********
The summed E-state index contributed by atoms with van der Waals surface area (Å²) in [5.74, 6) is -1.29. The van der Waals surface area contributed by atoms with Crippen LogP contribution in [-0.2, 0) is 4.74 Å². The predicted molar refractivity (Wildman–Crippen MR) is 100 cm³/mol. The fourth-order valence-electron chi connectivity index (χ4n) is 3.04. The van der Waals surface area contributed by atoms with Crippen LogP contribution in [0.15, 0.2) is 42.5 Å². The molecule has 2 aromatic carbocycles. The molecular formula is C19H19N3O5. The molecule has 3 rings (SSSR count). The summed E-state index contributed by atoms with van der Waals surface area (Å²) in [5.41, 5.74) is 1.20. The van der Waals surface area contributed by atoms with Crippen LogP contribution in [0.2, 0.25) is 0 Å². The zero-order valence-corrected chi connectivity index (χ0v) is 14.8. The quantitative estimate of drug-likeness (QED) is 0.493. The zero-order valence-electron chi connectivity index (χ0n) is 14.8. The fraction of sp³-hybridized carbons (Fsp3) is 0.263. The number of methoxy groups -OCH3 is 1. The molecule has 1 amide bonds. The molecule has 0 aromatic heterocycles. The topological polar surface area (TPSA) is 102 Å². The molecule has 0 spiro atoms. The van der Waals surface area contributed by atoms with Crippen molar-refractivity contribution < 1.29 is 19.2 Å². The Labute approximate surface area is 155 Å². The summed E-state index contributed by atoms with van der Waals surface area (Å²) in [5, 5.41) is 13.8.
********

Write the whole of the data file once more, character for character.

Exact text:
The summed E-state index contributed by atoms with van der Waals surface area (Å²) in [5.74, 6) is -1.29. The van der Waals surface area contributed by atoms with Crippen LogP contribution in [-0.2, 0) is 4.74 Å². The predicted molar refractivity (Wildman–Crippen MR) is 100 cm³/mol. The fourth-order valence-electron chi connectivity index (χ4n) is 3.04. The van der Waals surface area contributed by atoms with Crippen LogP contribution in [0.15, 0.2) is 42.5 Å². The molecule has 2 aromatic carbocycles. The molecular formula is C19H19N3O5. The molecule has 3 rings (SSSR count). The summed E-state index contributed by atoms with van der Waals surface area (Å²) in [5.41, 5.74) is 1.20. The van der Waals surface area contributed by atoms with Crippen LogP contribution in [0.2, 0.25) is 0 Å². The zero-order valence-corrected chi connectivity index (χ0v) is 14.8. The quantitative estimate of drug-likeness (QED) is 0.493. The zero-order valence-electron chi connectivity index (χ0n) is 14.8. The fraction of sp³-hybridized carbons (Fsp3) is 0.263. The number of methoxy groups -OCH3 is 1. The molecule has 1 amide bonds. The molecule has 0 aromatic heterocycles. The topological polar surface area (TPSA) is 102 Å². The molecule has 0 spiro atoms. The van der Waals surface area contributed by atoms with Crippen molar-refractivity contribution < 1.29 is 19.2 Å². The Labute approximate surface area is 155 Å². The summed E-state index contributed by atoms with van der Waals surface area (Å²) in [5, 5.41) is 13.8.